A group of men, wearing red hats and long, white garb, sang a selection of "Madih" or Islamic chants Sunday afternoon.
More than 400 people attended Milad an-Nabiyy of Delmarva at Salisbury Middle School to celebrate the birth of the Prophet Muhammad.
This year, the event coincides with Palm Sunday -- a week before Easter Sunday -- which signifies the upcoming end of Lent and the beginning of Holy Week. The day commemorates the spreading of palms and clothing in Jesus's path as he entered Jerusalem prior to his crucifixion.
Coordinated Sunday's celebration was Ghadi Salem, principal of the Islamic Society of Delmarva Weekend School that "caters to student needs through a strong Islamic-based curriculum, covering Quranic recitation, Arabic language and Islamic studies."
"Milad an-Nabiyy" involves gathering Muslims to recite the Quran, narrate the story of the "Mawlid" or the prophet's birth, give to charity and offer "halal" food for people to eat.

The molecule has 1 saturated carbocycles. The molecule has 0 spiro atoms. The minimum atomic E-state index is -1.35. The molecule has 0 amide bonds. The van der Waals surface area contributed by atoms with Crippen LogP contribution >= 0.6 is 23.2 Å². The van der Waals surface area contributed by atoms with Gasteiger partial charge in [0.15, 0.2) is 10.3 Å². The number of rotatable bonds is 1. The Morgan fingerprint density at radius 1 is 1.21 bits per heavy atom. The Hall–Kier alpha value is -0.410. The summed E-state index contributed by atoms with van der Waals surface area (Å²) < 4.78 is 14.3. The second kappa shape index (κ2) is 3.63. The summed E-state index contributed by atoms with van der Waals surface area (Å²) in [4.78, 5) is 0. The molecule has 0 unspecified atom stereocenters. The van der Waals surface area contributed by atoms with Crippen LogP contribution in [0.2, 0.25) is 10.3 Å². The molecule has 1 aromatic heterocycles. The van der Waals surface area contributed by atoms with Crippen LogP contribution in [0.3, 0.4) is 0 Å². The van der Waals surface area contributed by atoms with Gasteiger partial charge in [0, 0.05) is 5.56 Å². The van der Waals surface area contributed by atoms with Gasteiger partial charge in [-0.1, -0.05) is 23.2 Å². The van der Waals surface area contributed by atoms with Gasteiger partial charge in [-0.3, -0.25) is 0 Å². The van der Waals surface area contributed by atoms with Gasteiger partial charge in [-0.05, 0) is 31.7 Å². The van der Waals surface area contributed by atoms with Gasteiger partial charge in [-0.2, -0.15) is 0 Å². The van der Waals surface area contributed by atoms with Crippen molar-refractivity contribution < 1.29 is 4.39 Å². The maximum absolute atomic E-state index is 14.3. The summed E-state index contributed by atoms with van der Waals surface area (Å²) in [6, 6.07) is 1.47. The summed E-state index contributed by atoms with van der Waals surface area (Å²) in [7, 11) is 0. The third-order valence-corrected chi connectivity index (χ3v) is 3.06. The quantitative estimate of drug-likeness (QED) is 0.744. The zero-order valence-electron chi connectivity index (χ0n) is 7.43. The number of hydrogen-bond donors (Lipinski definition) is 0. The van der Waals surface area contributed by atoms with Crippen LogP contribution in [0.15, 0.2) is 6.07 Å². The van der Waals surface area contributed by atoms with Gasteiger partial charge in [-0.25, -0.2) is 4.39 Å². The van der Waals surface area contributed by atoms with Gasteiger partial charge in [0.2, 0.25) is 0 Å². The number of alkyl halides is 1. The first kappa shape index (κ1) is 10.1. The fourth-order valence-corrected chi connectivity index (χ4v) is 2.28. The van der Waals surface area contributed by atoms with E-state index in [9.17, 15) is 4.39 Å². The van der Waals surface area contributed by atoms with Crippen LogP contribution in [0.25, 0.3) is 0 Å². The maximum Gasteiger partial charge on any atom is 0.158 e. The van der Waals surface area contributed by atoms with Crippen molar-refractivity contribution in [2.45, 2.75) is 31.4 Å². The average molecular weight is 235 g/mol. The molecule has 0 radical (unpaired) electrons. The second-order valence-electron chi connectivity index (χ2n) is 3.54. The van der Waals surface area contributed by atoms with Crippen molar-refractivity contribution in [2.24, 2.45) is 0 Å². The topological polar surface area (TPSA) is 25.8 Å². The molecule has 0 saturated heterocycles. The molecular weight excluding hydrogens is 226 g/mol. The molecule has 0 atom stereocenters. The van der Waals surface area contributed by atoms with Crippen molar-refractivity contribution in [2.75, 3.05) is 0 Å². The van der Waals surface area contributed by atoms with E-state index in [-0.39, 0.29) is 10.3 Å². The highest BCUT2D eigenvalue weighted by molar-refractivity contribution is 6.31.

"We want to empower authentic Islamic education and explore our love for the prophet," said Salem, who believes it is crucial for Muslim youth to have an understanding environment that encourages growth in Islamic religiosity and culture.
The Sunday event included two lectures, a "Ya Nabiyy" song by Weekend School students and a performance by the Islamic Madih Group from Montreal, Canada, that praised the Muhammad through Quranic recitation, verses of poetry and Islamic lyrics that highlight his "biography, miracles, good traits and manners."
"We have been organizing the event for over a month trying to coordinate volunteers to help with decorations and making food," said Manal Nachef, wearing a purple hijab, who walked past two rows of Middle Eastern cuisine.